ImageUSB lists support for .bin, .iso and .img files, but the utility can also handle the VHK backup that Rufus outputs (you may be prompted about your drive being an insufficient capacity when restoring a VHK but you can force the operation — also not possible in some of the other software).
As an alternative to imageUSB, Win32 Disk Imager and USB Image Tool are lightweight and can create and restore images of USB drives, but they don’t include multiple partitions in the same operation/file, listing the partitions individually instead.
Like imageUSB, they only listed removable devices so there is minimal chance of the wrong disk being selected.
Win32 Disk Imager was able to restore Rufus’ VHK backup file whereas USB Image Tool couldn’t (the VHK file was too large). USB Image Tool also failed to list our drive at several points but generally performed as expected.
Moving along, HDDRawCopy Tool will list and create images of almost any drive type including your current C: drive, though we couldn’t find any built-in method for restoring the backups afterward.
Meanwhile, WinToFlash and Image for Windows can both create and restore backups along with having other features such as a Windows To Go drive creation wizard in the former and support for incremental backups in the latter.
Both tools even handle multiple partitions but ultimately lost points for launching with a prompts about not having been tested with our version of Windows (WinToFlash) and a 20 second “buy now” advertisement (Image For Windows).
If you have a bootable USB drive with the Windows 10 installation media, you can copy the files from the drive via File Explorer to another location and then move these files back to the thumbdrive while retaining its ability to boot. In testing, we saved the Windows 10 installation files to a storage drive, reformatted the USB drive, copied the installation files back and the drive would still load on startup.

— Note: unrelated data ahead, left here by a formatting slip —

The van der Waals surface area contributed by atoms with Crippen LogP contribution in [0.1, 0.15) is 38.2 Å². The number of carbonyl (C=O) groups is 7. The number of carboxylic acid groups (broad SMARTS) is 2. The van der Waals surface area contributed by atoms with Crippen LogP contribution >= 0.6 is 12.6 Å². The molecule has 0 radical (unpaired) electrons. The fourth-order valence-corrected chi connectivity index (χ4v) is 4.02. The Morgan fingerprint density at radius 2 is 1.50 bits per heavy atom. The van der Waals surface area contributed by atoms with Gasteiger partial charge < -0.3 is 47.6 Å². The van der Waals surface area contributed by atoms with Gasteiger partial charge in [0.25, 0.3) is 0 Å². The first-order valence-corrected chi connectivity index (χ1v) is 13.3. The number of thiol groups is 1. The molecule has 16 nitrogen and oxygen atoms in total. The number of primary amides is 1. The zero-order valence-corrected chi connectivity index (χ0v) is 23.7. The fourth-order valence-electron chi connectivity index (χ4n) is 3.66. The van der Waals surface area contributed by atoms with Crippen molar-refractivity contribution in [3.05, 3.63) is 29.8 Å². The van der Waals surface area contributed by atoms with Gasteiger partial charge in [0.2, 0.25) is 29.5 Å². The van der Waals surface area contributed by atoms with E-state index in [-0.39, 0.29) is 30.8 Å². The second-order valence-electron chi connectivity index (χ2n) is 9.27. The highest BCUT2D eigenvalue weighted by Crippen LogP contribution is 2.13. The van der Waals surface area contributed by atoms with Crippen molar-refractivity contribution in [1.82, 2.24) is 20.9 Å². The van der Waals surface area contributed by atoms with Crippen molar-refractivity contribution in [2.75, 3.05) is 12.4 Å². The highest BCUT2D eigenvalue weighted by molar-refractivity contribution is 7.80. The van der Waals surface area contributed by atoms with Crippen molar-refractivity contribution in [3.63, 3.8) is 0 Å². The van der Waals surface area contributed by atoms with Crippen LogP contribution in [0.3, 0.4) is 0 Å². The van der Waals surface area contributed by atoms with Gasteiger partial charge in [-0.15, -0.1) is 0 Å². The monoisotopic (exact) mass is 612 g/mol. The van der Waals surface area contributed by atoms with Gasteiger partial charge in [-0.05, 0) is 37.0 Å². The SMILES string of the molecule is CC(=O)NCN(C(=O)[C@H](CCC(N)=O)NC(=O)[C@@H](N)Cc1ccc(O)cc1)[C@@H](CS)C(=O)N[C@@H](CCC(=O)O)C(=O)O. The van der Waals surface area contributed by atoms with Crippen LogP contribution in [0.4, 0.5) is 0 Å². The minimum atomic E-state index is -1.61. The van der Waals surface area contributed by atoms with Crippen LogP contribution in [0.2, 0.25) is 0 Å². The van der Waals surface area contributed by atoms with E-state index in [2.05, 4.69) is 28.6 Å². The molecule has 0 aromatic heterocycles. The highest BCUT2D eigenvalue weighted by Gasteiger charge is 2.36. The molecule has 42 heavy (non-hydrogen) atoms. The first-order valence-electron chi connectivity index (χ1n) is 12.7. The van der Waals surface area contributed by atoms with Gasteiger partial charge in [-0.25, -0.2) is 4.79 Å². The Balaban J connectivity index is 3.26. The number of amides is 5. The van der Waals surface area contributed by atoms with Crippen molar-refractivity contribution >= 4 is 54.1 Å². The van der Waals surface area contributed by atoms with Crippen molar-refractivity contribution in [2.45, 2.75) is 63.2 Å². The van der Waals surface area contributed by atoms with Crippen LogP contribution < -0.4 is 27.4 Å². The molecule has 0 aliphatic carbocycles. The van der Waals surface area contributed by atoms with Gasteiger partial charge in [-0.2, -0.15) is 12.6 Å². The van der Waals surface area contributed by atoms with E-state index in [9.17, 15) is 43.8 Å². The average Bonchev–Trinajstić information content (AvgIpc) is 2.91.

You can even delete the USB drive volume via Disk Management (search Start or Run for diskmgmt.msc) and create a new volume, as long as you right-click and mark the new partition as active.
Starting the process with a new USB drive, if you create a new volume, format that volume, assign a letter and mark the partition as active, the drive should be ready Windows installation files to be copied over and should boot.
With a USB drive in that state, you can extract the files directly from a Windows 10 installation ISO to the USB drive via File Explorer instead of using tools such as Rufus to make the bootable installation media.
Also note that as a standard feature in Windows 8 and 10, if Windows Explorer is set as the default program for ISOs, you can double-click on the file to mount it as a virtual CD/DVD drive instead of installing third-party tools like Virtual CloneDrive.
Windows 10 even includes the ability to burn ISO files to a CD/DVD drive in the context menu when you right-click on an ISO.
We tested the process of copying installation files to/from a freshly formatted drive many times using both Disk Management/File Explorer and Command Prompt alternatives (DiskPart and xcopy/robocopy) with the same results: as long as the USB drive had an active primary partition, we could simply copy the Windows installation files to the drive and it would boot.
To configure a new bootable USB drive via DiskPart, open a Command Prompt and enter the following lines (change 4 and F for your setup):
At this point the drive should boot and be ready for you to copy the Windows installation data, whether from an ISO or files saved from a previous USB drive.
Also note that if you have enough space on the USB drive, you can leave the installation data as-is and add new files without affecting the drive’s ability to load or install Windows. So for instance you could create a folder alongside the Windows 10 data with other software installers or media files and this would be accessible via File Explorer like any other time.